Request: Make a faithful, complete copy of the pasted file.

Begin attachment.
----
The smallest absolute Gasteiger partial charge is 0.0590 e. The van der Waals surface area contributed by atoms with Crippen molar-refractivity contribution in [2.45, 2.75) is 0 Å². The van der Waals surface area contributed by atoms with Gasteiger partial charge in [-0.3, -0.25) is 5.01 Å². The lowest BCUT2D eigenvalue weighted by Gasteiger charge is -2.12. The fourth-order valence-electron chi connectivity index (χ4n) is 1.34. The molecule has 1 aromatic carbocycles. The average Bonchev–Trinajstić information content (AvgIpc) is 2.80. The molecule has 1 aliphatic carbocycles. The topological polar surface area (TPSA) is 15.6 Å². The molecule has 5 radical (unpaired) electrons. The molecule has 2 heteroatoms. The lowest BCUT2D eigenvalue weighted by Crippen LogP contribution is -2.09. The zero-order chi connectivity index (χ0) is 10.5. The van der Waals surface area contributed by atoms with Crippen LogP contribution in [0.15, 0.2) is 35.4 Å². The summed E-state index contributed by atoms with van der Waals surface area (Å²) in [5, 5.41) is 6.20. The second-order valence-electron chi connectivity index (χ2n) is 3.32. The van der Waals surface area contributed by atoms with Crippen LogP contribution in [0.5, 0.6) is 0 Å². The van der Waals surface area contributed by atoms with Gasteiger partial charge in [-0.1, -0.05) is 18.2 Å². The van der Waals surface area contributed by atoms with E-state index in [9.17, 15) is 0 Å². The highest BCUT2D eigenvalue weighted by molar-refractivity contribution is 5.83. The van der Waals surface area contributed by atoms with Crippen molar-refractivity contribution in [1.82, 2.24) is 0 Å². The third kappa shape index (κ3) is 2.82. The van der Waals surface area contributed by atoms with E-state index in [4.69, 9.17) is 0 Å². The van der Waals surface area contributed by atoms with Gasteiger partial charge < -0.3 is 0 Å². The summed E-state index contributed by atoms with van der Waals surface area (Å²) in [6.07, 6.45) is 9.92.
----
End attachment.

The smallest absolute Gasteiger partial charge is 0.0590 e. The van der Waals surface area contributed by atoms with Crippen molar-refractivity contribution in [2.45, 2.75) is 0 Å². The van der Waals surface area contributed by atoms with Gasteiger partial charge in [-0.3, -0.25) is 5.01 Å². The lowest BCUT2D eigenvalue weighted by Gasteiger charge is -2.12. The fourth-order valence-electron chi connectivity index (χ4n) is 1.34. The molecule has 1 aromatic carbocycles. The average Bonchev–Trinajstić information content (AvgIpc) is 2.80. The molecule has 1 aliphatic carbocycles. The topological polar surface area (TPSA) is 15.6 Å². The molecule has 5 radical (unpaired) electrons. The molecule has 2 heteroatoms. The lowest BCUT2D eigenvalue weighted by Crippen LogP contribution is -2.09. The zero-order chi connectivity index (χ0) is 10.5. The van der Waals surface area contributed by atoms with Crippen LogP contribution in [0.15, 0.2) is 35.4 Å². The summed E-state index contributed by atoms with van der Waals surface area (Å²) in [5, 5.41) is 6.20. The second-order valence-electron chi connectivity index (χ2n) is 3.32. The van der Waals surface area contributed by atoms with Crippen LogP contribution in [0.5, 0.6) is 0 Å². The van der Waals surface area contributed by atoms with Gasteiger partial charge in [-0.1, -0.05) is 18.2 Å². The van der Waals surface area contributed by atoms with E-state index in [9.17, 15) is 0 Å². The highest BCUT2D eigenvalue weighted by molar-refractivity contribution is 5.83. The van der Waals surface area contributed by atoms with Crippen molar-refractivity contribution in [1.82, 2.24) is 0 Å². The third kappa shape index (κ3) is 2.82. The van der Waals surface area contributed by atoms with E-state index in [4.69, 9.17) is 0 Å². The van der Waals surface area contributed by atoms with Gasteiger partial charge < -0.3 is 0 Å². The summed E-state index contributed by atoms with van der Waals surface area (Å²) in [6.07, 6.45) is 9.92.